It’s something every developer hates to hear: the B word… Breach.
Especially when it is on a platform they are using day in and day out.
Unfortunately, that’s the reality that many GitHub users woke up to recently. Earlier this year GitHub revealed details about a security breach that allowed an unknown attacker to download data from dozens of private code repositories with two third-party cloud platforms as a service (PaaS) – Heroku and Travis CI – being the targets.
“Our analysis of other behavior by the threat actor suggests that the actors may be mining the downloaded private repository contents …. for secrets that could be used to pivot [attacks] into other infrastructure,” GitHub warned in a blog post.
With the amount of time between identification of the breach, understanding the extent of impacted repos/customers, notification and remediation, attackers may have been able to rapidly expand their reach and carry out a lateral attack.
Let’s explore the details of what happened, and what steps companies can take to protect themselves from similar scenarios.
GitHub identified OAuth tokens for GitHub integrations that were stolen and issued to two of its third-party vendors, Heroku and Travis CI. Using these stolen tokens, the attackers executed a targeted attack where dozens of private data repos were downloaded.
GitHub users on the Heroku platform had data downloaded by an attacker from private code repositories. The attacker proceeded to list out the repositories from targeted user accounts before cloning some of these private repositories.
What does this mean for Heroku/Travis CI users?
It’s uncertain the full extent that Heroku users, like Copado which uses Herokuto to host their infrastructure, have been affected by this breach as the full scope of the attack could potentially grow.
Heroku is used as a hosted integration hub for version control, application lifecycle management and API’s that, due to the breach, allow further lateral movement for the threat actor to take advantage.
“Since user authentication information was exfiltrated from Heroku,” every Copado user “must completely re-generate account passwords and associated environment variables“ to avoid the double tap cybersecurity attack.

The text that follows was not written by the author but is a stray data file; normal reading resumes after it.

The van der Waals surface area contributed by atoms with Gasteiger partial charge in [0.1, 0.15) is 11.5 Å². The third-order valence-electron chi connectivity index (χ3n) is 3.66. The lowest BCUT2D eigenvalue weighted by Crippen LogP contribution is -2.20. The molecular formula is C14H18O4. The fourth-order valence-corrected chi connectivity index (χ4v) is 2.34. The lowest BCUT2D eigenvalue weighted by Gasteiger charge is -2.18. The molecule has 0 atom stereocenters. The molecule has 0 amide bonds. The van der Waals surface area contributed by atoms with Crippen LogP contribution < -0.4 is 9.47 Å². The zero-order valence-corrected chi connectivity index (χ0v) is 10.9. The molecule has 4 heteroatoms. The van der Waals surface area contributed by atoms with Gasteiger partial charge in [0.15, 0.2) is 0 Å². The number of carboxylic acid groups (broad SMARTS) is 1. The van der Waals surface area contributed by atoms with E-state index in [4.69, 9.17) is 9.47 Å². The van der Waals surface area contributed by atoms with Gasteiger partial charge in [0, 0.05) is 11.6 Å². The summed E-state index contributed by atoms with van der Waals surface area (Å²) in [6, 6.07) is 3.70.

Where does the most sensitive information reside in your organization?
Ask a CEO or CFO, “Where does the organization's most sensitive information reside, that if exposed could cripple the organization?” The answer most likely will be Salesforce.
With Salesforce being the center of most organizations, Salesforce DevOps solutions are needed to keep pace with the speed with the business, but should it be at a cost of the organizations cybersecurity posture by relying on third-party integrations? Quite simply, no. There are options available that enable high-quality DevOps while keeping security top of mind.
Flosum is built for Salesforce, on Salesforce.
Fully integrated with Git but also featuring its own native version control and built specifically for Salesforce development, Flosum is the only solution architecture that does not require that organizations open their IP ranges or provide access to their production systems, featuring a Zero-Trust Security Model.
With this improved cybersecurity posture, developers, infosec teams and the CEO will be at ease knowing that the organization's most sensitive data is being kept secure.
If you are interested in discussing further with one of Flosum’s DevSecOps experts about the state of your security posture or Salesforce Devops solutions, book a meeting here.
Are you stuck with your Copado contract? We may be able to help!